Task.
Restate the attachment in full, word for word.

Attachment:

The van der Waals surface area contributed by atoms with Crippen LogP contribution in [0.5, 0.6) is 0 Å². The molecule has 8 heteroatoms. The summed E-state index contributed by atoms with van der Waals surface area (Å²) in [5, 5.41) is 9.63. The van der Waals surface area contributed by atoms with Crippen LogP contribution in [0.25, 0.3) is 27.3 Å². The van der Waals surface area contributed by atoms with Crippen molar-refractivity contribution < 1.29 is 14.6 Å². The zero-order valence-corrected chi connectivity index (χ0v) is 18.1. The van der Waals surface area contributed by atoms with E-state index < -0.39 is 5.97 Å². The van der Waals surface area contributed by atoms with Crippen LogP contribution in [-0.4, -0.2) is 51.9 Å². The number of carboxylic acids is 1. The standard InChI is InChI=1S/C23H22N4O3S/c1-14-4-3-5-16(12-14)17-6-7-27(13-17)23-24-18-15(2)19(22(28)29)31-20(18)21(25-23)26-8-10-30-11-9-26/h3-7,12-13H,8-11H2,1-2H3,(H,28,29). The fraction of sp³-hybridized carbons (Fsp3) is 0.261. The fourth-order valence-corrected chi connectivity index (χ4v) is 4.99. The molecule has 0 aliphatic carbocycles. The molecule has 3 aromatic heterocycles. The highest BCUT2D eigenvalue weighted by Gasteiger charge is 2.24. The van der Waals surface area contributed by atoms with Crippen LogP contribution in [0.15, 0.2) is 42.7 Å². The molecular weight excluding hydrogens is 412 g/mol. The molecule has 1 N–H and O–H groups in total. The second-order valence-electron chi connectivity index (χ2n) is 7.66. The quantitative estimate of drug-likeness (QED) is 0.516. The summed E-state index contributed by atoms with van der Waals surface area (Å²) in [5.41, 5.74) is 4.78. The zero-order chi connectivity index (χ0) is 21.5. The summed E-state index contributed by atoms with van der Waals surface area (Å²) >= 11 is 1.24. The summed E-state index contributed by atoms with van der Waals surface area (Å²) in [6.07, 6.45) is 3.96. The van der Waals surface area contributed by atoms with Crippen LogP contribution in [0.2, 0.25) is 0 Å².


The van der Waals surface area contributed by atoms with Crippen LogP contribution in [0.5, 0.6) is 0 Å². The molecule has 8 heteroatoms. The summed E-state index contributed by atoms with van der Waals surface area (Å²) in [5, 5.41) is 9.63. The van der Waals surface area contributed by atoms with Crippen LogP contribution in [0.25, 0.3) is 27.3 Å². The van der Waals surface area contributed by atoms with Crippen molar-refractivity contribution < 1.29 is 14.6 Å². The zero-order valence-corrected chi connectivity index (χ0v) is 18.1. The van der Waals surface area contributed by atoms with E-state index < -0.39 is 5.97 Å². The van der Waals surface area contributed by atoms with Crippen LogP contribution in [-0.4, -0.2) is 51.9 Å². The number of carboxylic acids is 1. The standard InChI is InChI=1S/C23H22N4O3S/c1-14-4-3-5-16(12-14)17-6-7-27(13-17)23-24-18-15(2)19(22(28)29)31-20(18)21(25-23)26-8-10-30-11-9-26/h3-7,12-13H,8-11H2,1-2H3,(H,28,29). The fraction of sp³-hybridized carbons (Fsp3) is 0.261. The fourth-order valence-corrected chi connectivity index (χ4v) is 4.99. The molecule has 0 aliphatic carbocycles. The molecule has 3 aromatic heterocycles. The highest BCUT2D eigenvalue weighted by Gasteiger charge is 2.24. The van der Waals surface area contributed by atoms with Crippen LogP contribution in [0.15, 0.2) is 42.7 Å². The molecular weight excluding hydrogens is 412 g/mol. The molecule has 1 N–H and O–H groups in total. The second-order valence-electron chi connectivity index (χ2n) is 7.66. The quantitative estimate of drug-likeness (QED) is 0.516. The summed E-state index contributed by atoms with van der Waals surface area (Å²) in [5.41, 5.74) is 4.78. The zero-order chi connectivity index (χ0) is 21.5. The summed E-state index contributed by atoms with van der Waals surface area (Å²) >= 11 is 1.24. The summed E-state index contributed by atoms with van der Waals surface area (Å²) in [6.07, 6.45) is 3.96. The van der Waals surface area contributed by atoms with Crippen LogP contribution in [0.2, 0.25) is 0 Å².